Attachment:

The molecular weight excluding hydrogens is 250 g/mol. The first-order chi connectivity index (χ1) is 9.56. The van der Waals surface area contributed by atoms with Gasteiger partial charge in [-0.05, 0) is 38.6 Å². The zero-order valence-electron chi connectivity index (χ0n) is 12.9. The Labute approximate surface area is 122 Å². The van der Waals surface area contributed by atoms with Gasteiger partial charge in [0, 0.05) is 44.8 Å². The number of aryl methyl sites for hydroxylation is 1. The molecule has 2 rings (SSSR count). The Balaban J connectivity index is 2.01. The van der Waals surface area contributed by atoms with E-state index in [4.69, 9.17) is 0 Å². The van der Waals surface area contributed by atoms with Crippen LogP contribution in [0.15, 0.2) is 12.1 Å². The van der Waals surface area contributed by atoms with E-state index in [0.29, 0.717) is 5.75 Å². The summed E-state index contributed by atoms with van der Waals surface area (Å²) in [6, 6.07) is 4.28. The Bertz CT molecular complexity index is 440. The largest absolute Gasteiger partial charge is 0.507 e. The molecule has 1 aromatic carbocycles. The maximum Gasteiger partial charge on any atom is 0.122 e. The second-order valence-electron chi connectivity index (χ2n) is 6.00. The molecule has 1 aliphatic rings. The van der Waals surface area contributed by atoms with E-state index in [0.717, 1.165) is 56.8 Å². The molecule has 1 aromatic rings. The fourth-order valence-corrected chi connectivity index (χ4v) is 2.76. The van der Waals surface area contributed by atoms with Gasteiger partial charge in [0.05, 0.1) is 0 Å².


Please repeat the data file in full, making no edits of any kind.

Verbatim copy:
The molecular weight excluding hydrogens is 250 g/mol. The first-order chi connectivity index (χ1) is 9.56. The van der Waals surface area contributed by atoms with Gasteiger partial charge in [-0.05, 0) is 38.6 Å². The zero-order valence-electron chi connectivity index (χ0n) is 12.9. The Labute approximate surface area is 122 Å². The van der Waals surface area contributed by atoms with Gasteiger partial charge in [0, 0.05) is 44.8 Å². The number of aryl methyl sites for hydroxylation is 1. The molecule has 2 rings (SSSR count). The Balaban J connectivity index is 2.01. The van der Waals surface area contributed by atoms with E-state index in [4.69, 9.17) is 0 Å². The van der Waals surface area contributed by atoms with Crippen LogP contribution in [0.15, 0.2) is 12.1 Å². The van der Waals surface area contributed by atoms with E-state index in [0.29, 0.717) is 5.75 Å². The summed E-state index contributed by atoms with van der Waals surface area (Å²) in [6, 6.07) is 4.28. The Bertz CT molecular complexity index is 440. The largest absolute Gasteiger partial charge is 0.507 e. The molecule has 1 aromatic carbocycles. The maximum Gasteiger partial charge on any atom is 0.122 e. The second-order valence-electron chi connectivity index (χ2n) is 6.00. The molecule has 1 aliphatic rings. The van der Waals surface area contributed by atoms with E-state index in [0.717, 1.165) is 56.8 Å². The molecule has 1 aromatic rings. The fourth-order valence-corrected chi connectivity index (χ4v) is 2.76. The van der Waals surface area contributed by atoms with Gasteiger partial charge in [0.05, 0.1) is 0 Å².